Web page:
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8 Comments on “Response to Silas House’s Essay “The Art of Being Still””

  1. Michael V. Faller February 26, 2014 at 4:39 am #

    Amazing things here. I’m very happy to peer your article.
    Thank you so much and I am looking ahead to contact you. Will you kindly drop me
    a mail?

    Like

  2. essayontine.com July 4, 2013 at 7:00 pm #

    It’s enormous that you are getting ideas from this article as well as from our discussion made at this time.

    Like

  3. Joel D Canfield December 5, 2012 at 8:58 am #

    Our first home here in the wild north is a bit small, but in the spring, we’re moving to a bigger place even farther out in the woods; one which will have less traffic nearby, and a room with a door for my writing.

    I find it interesting how many of the books on writing talk about “writing with the door closed” both actually and metaphorically.

    For now, it’s a good pair of headphones, plenty of Mozart, and a big box lid that says “Disturb Only in Case of Emergency” standing at the edge of the desk. (And in a tribute to my adult children’s youth, it defines “emergency” to mean “you can see either flames or blood.”)

    Like

    • rosannebane December 6, 2012 at 4:03 pm #

      Nice! You can Stephen King’s On Writing to the list of books that talk about writing the first draft with the door closed and subsequent drafts with the door open.
      I particularly appreciate the definition for emergency! 😉

      Like

  4. Laura Sommers December 3, 2012 at 4:46 pm #

    I agree with your skepticism about being “still” while doing errands. Cynically, I think it’s part of that fiction that writers like to create about themselves, that they have cultivated a higher state of mind than other people: “Oh, I may look like I’m grocery shopping, but I’m really working on a character in the more important parts of my brain.”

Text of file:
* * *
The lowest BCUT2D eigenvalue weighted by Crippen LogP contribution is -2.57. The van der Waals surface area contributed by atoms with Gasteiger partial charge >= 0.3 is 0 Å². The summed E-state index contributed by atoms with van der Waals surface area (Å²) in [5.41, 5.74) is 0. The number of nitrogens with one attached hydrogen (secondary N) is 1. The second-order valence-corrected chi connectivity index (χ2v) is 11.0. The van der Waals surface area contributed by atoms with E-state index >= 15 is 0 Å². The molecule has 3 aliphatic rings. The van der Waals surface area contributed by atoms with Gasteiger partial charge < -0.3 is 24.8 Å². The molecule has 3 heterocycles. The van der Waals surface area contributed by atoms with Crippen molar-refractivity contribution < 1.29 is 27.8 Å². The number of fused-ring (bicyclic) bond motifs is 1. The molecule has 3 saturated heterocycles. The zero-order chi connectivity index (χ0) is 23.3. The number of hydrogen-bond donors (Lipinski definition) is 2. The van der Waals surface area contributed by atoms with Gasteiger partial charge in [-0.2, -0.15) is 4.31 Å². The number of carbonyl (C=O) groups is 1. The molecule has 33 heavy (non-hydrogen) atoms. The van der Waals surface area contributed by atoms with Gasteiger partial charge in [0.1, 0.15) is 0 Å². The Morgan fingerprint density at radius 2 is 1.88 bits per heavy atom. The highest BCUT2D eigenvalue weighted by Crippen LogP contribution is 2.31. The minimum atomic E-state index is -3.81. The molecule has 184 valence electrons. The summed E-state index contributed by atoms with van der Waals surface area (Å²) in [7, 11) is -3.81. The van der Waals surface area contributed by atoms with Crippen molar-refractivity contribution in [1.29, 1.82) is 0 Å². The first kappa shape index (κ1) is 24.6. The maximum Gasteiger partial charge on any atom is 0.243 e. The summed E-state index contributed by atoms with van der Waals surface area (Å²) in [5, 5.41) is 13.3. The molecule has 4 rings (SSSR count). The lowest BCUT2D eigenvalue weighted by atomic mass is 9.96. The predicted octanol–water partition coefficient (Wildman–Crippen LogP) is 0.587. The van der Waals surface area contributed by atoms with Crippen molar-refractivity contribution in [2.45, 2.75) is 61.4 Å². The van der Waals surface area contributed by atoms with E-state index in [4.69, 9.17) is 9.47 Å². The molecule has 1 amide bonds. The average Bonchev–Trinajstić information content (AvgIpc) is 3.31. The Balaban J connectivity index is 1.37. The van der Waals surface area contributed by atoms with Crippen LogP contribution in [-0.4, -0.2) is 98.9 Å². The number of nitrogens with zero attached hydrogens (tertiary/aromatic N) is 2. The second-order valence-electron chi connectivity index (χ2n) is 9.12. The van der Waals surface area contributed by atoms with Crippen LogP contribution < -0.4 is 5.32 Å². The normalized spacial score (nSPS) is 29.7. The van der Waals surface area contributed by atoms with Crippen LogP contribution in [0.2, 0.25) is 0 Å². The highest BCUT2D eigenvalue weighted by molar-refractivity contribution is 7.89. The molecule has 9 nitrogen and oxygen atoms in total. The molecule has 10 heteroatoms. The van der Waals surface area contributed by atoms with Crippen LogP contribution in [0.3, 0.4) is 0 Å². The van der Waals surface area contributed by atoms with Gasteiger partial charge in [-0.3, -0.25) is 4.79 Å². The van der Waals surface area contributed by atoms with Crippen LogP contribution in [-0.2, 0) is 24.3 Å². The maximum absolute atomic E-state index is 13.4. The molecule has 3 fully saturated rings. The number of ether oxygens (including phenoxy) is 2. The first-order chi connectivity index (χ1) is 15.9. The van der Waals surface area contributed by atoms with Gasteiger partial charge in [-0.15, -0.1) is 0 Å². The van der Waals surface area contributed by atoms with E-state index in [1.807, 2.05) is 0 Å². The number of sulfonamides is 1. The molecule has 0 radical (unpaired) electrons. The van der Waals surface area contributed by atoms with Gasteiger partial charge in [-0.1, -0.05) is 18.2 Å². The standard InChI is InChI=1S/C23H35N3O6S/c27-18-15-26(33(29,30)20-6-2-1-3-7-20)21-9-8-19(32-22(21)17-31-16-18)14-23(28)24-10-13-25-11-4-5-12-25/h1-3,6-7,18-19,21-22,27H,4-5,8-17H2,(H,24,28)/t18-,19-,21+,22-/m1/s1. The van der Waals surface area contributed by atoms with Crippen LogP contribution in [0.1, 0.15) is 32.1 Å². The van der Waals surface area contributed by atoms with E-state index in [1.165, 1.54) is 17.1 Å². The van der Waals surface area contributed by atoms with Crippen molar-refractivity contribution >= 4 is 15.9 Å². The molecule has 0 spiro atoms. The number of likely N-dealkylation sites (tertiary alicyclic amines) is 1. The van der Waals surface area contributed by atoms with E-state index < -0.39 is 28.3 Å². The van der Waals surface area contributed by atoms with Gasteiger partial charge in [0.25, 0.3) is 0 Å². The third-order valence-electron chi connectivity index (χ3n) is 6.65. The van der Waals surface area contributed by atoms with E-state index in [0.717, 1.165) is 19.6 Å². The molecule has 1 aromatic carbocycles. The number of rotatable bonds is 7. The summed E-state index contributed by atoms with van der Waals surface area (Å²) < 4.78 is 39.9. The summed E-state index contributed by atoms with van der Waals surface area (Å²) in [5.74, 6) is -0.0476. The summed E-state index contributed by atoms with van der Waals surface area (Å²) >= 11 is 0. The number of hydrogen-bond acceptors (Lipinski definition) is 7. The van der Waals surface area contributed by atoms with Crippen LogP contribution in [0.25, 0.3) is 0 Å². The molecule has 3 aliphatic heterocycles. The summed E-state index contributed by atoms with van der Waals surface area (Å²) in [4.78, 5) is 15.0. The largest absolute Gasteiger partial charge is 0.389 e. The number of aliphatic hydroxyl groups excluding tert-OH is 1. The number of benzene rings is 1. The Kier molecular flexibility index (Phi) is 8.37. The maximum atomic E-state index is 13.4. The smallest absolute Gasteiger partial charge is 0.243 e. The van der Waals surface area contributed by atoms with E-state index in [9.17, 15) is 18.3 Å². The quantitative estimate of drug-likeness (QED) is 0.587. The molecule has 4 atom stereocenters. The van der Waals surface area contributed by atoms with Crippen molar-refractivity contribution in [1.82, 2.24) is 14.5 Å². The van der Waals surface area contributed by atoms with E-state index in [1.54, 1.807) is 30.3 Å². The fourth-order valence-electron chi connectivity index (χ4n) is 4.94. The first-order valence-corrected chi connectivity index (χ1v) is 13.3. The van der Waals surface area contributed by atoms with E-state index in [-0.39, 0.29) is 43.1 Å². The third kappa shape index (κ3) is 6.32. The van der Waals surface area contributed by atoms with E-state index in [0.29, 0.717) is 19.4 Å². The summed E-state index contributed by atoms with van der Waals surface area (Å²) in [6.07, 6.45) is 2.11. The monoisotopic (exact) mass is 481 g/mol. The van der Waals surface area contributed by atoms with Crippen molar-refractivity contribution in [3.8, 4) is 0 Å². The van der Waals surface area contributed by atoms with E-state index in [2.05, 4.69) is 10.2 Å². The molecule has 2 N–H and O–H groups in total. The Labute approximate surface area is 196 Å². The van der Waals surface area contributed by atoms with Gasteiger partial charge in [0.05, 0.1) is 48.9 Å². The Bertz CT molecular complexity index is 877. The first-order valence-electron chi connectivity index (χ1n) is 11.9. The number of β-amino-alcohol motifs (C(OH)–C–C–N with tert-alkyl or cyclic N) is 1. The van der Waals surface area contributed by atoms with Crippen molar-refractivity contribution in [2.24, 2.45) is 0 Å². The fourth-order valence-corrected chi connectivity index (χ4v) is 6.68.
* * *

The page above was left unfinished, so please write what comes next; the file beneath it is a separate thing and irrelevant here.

Like

    • rosannebane December 6, 2012 at 4:04 pm #

      When you put it that way, Laura, I have to admit it does sound appealing, at least to my ego.

      Like

  5. Ellen Fox December 3, 2012 at 4:30 pm #

    Yes, I just read that article on stillness and loved it.
    Because I am still working as a therapist, it is very difficult to find time for stillness. I do best on a walk or in nature, then the flow state can take over. When I’m with a client, that’s all I can think about. I am also well aware that multi-tasking is a disaster for me. The neuroscience research is spot on. I would be curious as to what percentage of multi-taskers are extroverts? The majority?

    Ellen

    Like

    • rosannebane December 6, 2012 at 4:06 pm #

      I don’t recall if the article specified what percentage of the true multi-taskers are extroverts. It did say that most of them are executive chefs and emergency room professionals. (The article was in 2012 issue of Scientific American Mind magazine.)

      Like